Interview School Of Seven Bells

School Of Seven Bells are the new band from ex-Secret Machines man Benjamin Curtis and identical twins Alejandra and Claudia Deheza. Their fresh take on shoegaze electronica mixed with ethereal balladry has enchanted listeners and seen their album ‘Alpinisms’ met with blanket critical praise.

School Of Seven Bells

are the new band from ex-Secret Machines man Benjamin Curtis and identical twins Alejandra and Claudia Deheza. Their fresh take on shoegaze electronica mixed with ethereal balladry has enchanted listeners and seen their album ‘Alpinisms’ met with blanket critical praise.

Hi Alejandra! How did School Of Seven Bells meet and decide to make music together?
We were in two bands before, me and my sister (Claudia) were in a band called On! Air! Library! And Benjamin was in Secret Machines and we met in November 2004 when we were both on tour with Interpol. We didn’t actually start playing together until 2007 though. We had a shared sensibility, I really liked what he (Curtis) did and when you’re on tour together you have a lot of time to hang out. We made good friends pretty quickly and the idea for SVIIB’s kept coming up in conversation, as the tour ended Benjamin just said to us “Hey, next time you’re back in New York give me a call and we’ll go record something.” And we did and things went from there.

What was it that convinced Benjamin to leave Secret Machines?
They came to the end of a touring cycle for ‘Ten Silver Drops’ (Secret Machines 2006 LP) and I think he started wanting to make the kind of music we had recorded that time in New York. It was never the case of choosing one or the other he just came to that decision himself and decided to follow this band.

What was the first School Of Seven Bells gig like?
It was in New York at a place called Tonic which has shut down now. It was this amazing venue where you could to hear really experimental music, a lot of musicians you normally wouldn’t hear. It closed about a month after we played; we were one of the last shows. Back then we had a bass player and a drummer. It was such a fun show, I mean we hadn’t fully developed our sound back then but it was a lot of fun.

When did you record ‘Alpinisms’?
It was weird because when we first got together we were going on tour a lot with friends of ours so we played with Blonde Redhead and Prefuse 73. So we were basically writing the songs for how we wanted to record them as we played them live. W weren’t looking for a label or anything but it came to a point where we had a studio for three weeks to record. The way we were working though if we had started that record by the time the three weeks were up we’d have had a totally different album to what we wanted to we scrapped that idea altogether. It took more time but when we eventually finished the record we were happy because it was the album we wanted.

Do you feel your music is optimistic?
It wasn’t intentional because I think there’s a lot of bad memories tied up in the record for me. I wrote a song on the record called ‘For Kala Mari’ which is about a very good friend of mine who passed away, she took her own life and she was a very talented artist. I had lost contact with her because she had gotten to a really bad place in her life. That song is basically a letter to her telling her all the things I wish I could have said. That really helped me come to terms with things so even if it doesn’t sound like the most upbeat song it was a worthwhile process for me to write and record that track.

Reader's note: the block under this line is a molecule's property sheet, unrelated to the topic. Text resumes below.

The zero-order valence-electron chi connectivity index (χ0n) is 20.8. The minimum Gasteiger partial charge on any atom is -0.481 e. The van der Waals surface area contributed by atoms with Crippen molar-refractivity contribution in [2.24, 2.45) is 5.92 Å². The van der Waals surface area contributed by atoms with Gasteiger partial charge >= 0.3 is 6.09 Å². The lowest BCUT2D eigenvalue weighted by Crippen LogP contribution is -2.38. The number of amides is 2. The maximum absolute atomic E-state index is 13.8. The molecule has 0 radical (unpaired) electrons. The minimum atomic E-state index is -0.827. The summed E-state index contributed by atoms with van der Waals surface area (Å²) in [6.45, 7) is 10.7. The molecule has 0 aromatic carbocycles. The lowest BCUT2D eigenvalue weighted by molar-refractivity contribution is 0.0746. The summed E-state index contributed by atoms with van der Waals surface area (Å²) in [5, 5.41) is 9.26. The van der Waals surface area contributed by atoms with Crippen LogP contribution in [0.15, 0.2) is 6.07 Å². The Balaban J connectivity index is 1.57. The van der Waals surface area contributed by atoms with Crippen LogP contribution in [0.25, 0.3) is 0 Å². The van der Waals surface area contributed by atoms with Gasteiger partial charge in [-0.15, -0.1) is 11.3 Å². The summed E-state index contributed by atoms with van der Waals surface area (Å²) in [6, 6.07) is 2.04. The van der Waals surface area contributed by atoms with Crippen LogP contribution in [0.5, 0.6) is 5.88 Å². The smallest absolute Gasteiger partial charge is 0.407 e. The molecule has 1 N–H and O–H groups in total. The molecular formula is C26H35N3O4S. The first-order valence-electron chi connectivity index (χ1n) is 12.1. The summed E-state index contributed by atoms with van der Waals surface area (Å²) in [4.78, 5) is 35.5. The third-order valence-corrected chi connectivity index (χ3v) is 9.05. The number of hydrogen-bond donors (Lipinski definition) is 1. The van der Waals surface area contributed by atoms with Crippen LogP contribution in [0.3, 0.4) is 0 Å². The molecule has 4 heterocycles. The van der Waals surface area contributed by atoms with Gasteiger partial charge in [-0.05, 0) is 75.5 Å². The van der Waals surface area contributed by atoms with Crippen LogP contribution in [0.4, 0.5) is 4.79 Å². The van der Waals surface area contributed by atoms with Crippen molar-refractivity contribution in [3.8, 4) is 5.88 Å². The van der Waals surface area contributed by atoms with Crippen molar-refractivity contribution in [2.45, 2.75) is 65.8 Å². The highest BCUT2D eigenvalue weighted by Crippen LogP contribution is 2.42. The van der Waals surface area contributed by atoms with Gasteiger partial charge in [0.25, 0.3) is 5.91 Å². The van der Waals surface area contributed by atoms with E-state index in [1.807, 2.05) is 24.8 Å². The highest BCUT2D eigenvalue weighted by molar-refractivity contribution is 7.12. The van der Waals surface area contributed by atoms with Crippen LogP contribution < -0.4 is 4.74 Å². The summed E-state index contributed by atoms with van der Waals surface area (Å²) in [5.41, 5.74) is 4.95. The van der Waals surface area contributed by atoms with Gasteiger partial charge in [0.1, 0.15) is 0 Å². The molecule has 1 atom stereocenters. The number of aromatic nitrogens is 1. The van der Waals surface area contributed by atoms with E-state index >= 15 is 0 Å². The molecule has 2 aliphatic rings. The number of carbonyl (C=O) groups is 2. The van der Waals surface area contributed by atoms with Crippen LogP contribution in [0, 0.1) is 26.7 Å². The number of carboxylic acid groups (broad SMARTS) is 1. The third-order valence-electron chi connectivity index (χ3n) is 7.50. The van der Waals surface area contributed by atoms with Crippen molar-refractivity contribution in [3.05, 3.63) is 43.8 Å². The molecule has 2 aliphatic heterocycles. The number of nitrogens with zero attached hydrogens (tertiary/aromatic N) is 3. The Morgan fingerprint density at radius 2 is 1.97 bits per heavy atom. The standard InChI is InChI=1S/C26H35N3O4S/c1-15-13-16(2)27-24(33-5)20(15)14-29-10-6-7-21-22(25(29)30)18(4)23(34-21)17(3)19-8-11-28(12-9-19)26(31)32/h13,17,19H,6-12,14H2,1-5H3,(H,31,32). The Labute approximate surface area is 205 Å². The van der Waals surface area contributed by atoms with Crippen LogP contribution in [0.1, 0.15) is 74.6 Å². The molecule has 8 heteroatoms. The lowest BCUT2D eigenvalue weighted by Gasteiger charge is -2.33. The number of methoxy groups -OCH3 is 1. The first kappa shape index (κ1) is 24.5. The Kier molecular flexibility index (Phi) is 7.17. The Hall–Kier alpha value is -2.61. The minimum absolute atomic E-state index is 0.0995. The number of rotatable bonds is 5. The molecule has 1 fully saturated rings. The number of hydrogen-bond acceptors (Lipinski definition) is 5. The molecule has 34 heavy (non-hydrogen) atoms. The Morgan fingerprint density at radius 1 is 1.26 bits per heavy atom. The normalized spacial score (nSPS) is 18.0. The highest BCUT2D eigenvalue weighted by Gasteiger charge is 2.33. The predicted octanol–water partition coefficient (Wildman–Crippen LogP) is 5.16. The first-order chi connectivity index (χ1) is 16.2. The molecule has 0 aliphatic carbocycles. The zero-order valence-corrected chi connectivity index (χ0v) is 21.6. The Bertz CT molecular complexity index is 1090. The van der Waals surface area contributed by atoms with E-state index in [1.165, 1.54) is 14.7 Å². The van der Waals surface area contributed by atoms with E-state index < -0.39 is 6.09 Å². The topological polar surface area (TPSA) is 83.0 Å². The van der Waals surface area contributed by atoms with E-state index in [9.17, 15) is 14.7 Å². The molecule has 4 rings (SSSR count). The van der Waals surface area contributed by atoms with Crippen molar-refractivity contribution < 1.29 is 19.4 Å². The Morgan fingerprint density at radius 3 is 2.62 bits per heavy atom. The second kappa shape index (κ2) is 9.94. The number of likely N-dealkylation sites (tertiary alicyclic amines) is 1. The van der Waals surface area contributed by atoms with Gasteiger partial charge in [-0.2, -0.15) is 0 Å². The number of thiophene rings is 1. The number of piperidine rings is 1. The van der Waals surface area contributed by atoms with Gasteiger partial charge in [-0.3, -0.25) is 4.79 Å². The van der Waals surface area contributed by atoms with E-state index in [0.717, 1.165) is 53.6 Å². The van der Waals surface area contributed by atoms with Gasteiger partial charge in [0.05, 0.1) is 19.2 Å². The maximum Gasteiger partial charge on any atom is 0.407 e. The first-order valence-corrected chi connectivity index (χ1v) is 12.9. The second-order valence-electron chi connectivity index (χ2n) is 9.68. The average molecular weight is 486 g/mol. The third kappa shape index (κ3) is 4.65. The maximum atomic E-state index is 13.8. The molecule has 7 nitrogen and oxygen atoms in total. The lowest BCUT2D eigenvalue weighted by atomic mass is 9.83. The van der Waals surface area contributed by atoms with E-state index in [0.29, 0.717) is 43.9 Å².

You have spoken about how dreams inform your music…
Yeah, basically I’m really interested in the way that situations and storylines present themselves to you in dreams. It’s all the same language that we speak in dreams, its all images. Things happen in such a lucid way that when you come to tell people or write it down things have to change to make sense. I wanted to try to avoid that whole thing of putting it down in the simple form we learn in school; I think people are smarter than that. I try to write songs that are not in a very grid like format so that people can understand on a more natural level.

Finally, School of Seven Bells is named after an ancient school for pick pockets?
Yeah there used to be a huge shoplifting ring on the East coast of America near Washington and North Carolina and they were just ransacking places. They were so organised and thorough, intelligent people and it got to the point where people were going into shops with nothing but a coat and a plastic bag and leaving with $10,000 worth of stuff. These people were trained at these academies and the final test was to steal seven items from seven pockets without ringing any of the seven bells attached to them.

And what’s the worst thing you stole when you were a child?
Oh yeah, everyone does that when they are young don’t they? It’s so funny. When I was really little me and my sister went into this store and decided that we would take whatever was on the floor. So we went in and all these earring were on the floor so we took them. We knew it was wrong but we didn’t know it was that wrong y’know? We were like three years old, when we got home though our Mum found out what we had done and we got in a lot of trouble! Those earrings went back to where they came from pretty quickly.

School Of Seven Bells will be playing SXSW this month. The dates are: 18th March, Buffalo Billiards (KCRW Night Showcase) - midnight; 19th March, Mohawk (Rhapsody Daytime Party) - 1:30pm; 20th March, Emo’s (Pitchfork/Windish Agency Party) - 3pm; 20th March, Radio Room (Mojo presents Ghostly International/Full Time Hobby Showcase) - 10pm; 21st March, Austin, TX @ Urban Outfitters - 5pm.

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